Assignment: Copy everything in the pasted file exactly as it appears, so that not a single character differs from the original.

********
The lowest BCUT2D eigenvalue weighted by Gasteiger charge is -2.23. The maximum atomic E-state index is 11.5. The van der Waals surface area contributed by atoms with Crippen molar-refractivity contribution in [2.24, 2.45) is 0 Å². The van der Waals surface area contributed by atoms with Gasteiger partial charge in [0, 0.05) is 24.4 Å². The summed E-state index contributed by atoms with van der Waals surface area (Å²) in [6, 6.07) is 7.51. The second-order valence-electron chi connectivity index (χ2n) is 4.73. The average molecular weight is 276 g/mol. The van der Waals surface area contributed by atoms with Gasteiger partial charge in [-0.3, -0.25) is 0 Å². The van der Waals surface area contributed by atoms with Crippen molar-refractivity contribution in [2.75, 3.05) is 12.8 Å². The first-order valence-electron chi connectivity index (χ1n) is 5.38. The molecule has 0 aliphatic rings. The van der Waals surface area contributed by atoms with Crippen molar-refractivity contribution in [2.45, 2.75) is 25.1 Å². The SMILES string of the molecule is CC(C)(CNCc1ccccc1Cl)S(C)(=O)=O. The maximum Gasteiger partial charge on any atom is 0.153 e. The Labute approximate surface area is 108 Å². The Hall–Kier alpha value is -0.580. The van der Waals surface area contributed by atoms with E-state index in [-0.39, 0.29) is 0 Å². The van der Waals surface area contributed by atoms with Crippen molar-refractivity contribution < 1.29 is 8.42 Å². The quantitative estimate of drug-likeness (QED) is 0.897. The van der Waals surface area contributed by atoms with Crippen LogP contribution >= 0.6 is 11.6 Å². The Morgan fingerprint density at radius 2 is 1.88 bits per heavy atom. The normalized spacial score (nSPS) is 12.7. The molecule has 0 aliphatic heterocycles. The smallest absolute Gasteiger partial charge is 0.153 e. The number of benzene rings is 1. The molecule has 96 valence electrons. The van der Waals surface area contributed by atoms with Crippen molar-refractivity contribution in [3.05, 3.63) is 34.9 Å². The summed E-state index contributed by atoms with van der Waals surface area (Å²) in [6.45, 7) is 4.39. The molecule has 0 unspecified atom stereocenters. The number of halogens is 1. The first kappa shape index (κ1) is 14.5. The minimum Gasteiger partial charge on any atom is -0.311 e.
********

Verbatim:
The lowest BCUT2D eigenvalue weighted by Gasteiger charge is -2.23. The maximum atomic E-state index is 11.5. The van der Waals surface area contributed by atoms with Crippen molar-refractivity contribution in [2.24, 2.45) is 0 Å². The van der Waals surface area contributed by atoms with Gasteiger partial charge in [0, 0.05) is 24.4 Å². The summed E-state index contributed by atoms with van der Waals surface area (Å²) in [6, 6.07) is 7.51. The second-order valence-electron chi connectivity index (χ2n) is 4.73. The average molecular weight is 276 g/mol. The van der Waals surface area contributed by atoms with Gasteiger partial charge in [-0.3, -0.25) is 0 Å². The van der Waals surface area contributed by atoms with Crippen molar-refractivity contribution in [2.75, 3.05) is 12.8 Å². The first-order valence-electron chi connectivity index (χ1n) is 5.38. The molecule has 0 aliphatic rings. The van der Waals surface area contributed by atoms with Crippen molar-refractivity contribution in [2.45, 2.75) is 25.1 Å². The SMILES string of the molecule is CC(C)(CNCc1ccccc1Cl)S(C)(=O)=O. The maximum Gasteiger partial charge on any atom is 0.153 e. The Labute approximate surface area is 108 Å². The Hall–Kier alpha value is -0.580. The van der Waals surface area contributed by atoms with E-state index in [-0.39, 0.29) is 0 Å². The van der Waals surface area contributed by atoms with Crippen molar-refractivity contribution < 1.29 is 8.42 Å². The quantitative estimate of drug-likeness (QED) is 0.897. The van der Waals surface area contributed by atoms with Crippen LogP contribution >= 0.6 is 11.6 Å². The Morgan fingerprint density at radius 2 is 1.88 bits per heavy atom. The normalized spacial score (nSPS) is 12.7. The molecule has 0 aliphatic heterocycles. The smallest absolute Gasteiger partial charge is 0.153 e. The number of benzene rings is 1. The molecule has 96 valence electrons. The van der Waals surface area contributed by atoms with Crippen molar-refractivity contribution in [3.05, 3.63) is 34.9 Å². The summed E-state index contributed by atoms with van der Waals surface area (Å²) in [6.45, 7) is 4.39. The molecule has 0 unspecified atom stereocenters. The number of halogens is 1. The first kappa shape index (κ1) is 14.5. The minimum Gasteiger partial charge on any atom is -0.311 e.